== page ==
TY - CHAP

T1 - An Introduction to the Theory of M-Decompositions

AU - Cockburn, Bernardo

AU - Fu, Guosheng

AU - Shi, Ke

PY - 2018/1/1

Y1 - 2018/1/1

N2 - We provide a short introduction to the theory of M-decompositions in the framework of steady-state diffusion problems. This theory allows us to systematically devise hybridizable discontinuous Galerkin and mixed methods which can be proven to be superconvergent on unstructured meshes made of elements of a variety of shapes. The main feature of this approach is that it reduces such an effort to the definition, for each element K of the mesh, of the spaces for the flux, V (K), and the scalar variable, W(K), which, roughly speaking, can be decomposed into suitably chosen orthogonal subspaces related to the space traces on ∂K of the scalar unknown, M(∂K). We begin by showing how a simple a priori error analysis motivates the notion of an M-decomposition. We then study the main properties of the M-decompositions and show how to actually construct them. Finally, we provide many examples in the two-dimensional setting. We end by briefly commenting on several extensions including to other equations like the wave equation, the equations of linear elasticity, and the equations of incompressible fluid flow.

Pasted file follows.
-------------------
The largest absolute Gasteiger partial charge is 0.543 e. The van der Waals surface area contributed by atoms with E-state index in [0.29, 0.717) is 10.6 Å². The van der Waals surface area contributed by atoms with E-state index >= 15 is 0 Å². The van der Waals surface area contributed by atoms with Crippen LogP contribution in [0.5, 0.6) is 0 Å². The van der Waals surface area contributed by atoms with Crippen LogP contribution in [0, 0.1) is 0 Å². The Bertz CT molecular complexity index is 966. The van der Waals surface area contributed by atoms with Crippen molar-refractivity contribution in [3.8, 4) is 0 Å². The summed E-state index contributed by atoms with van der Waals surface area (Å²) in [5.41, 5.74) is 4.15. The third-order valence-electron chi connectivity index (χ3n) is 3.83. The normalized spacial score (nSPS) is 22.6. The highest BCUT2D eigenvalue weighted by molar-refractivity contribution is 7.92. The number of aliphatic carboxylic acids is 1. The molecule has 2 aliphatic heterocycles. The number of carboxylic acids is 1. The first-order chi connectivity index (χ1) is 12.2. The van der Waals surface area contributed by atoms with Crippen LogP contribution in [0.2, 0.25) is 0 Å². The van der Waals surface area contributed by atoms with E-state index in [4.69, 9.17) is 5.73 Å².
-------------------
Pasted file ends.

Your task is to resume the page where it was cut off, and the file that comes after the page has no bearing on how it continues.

AB - We provide a short introduction to the theory of M-decompositions in the framework of steady-state diffusion problems. This theory allows us to systematically devise hybridizable discontinuous Galerkin and mixed methods which can be proven to be superconvergent on unstructured meshes made of elements of a variety of shapes. The main feature of this approach is that it reduces such an effort to the definition, for each element K of the mesh, of the spaces for the flux, V (K), and the scalar variable, W(K), which, roughly speaking, can be decomposed into suitably chosen orthogonal subspaces related to the space traces on ∂K of the scalar unknown, M(∂K). We begin by showing how a simple a priori error analysis motivates the notion of an M-decomposition. We then study the main properties of the M-decompositions and show how to actually construct them. Finally, we provide many examples in the two-dimensional setting. We end by briefly commenting on several extensions including to other equations like the wave equation, the equations of linear elasticity, and the equations of incompressible fluid flow.

UR - http://www.scopus.com/inward/record.url?scp=85055031463&partnerID=8YFLogxK

UR - http://www.scopus.com/inward/citedby.url?scp=85055031463&partnerID=8YFLogxK

U2 - 10.1007/978-3-319-94676-4_2

DO - 10.1007/978-3-319-94676-4_2

M3 - Chapter

AN - SCOPUS:85055031463

T3 - SEMA SIMAI Springer Series

SP - 5

EP - 29

BT - SEMA SIMAI Springer Series

PB - Springer International Publishing

ER -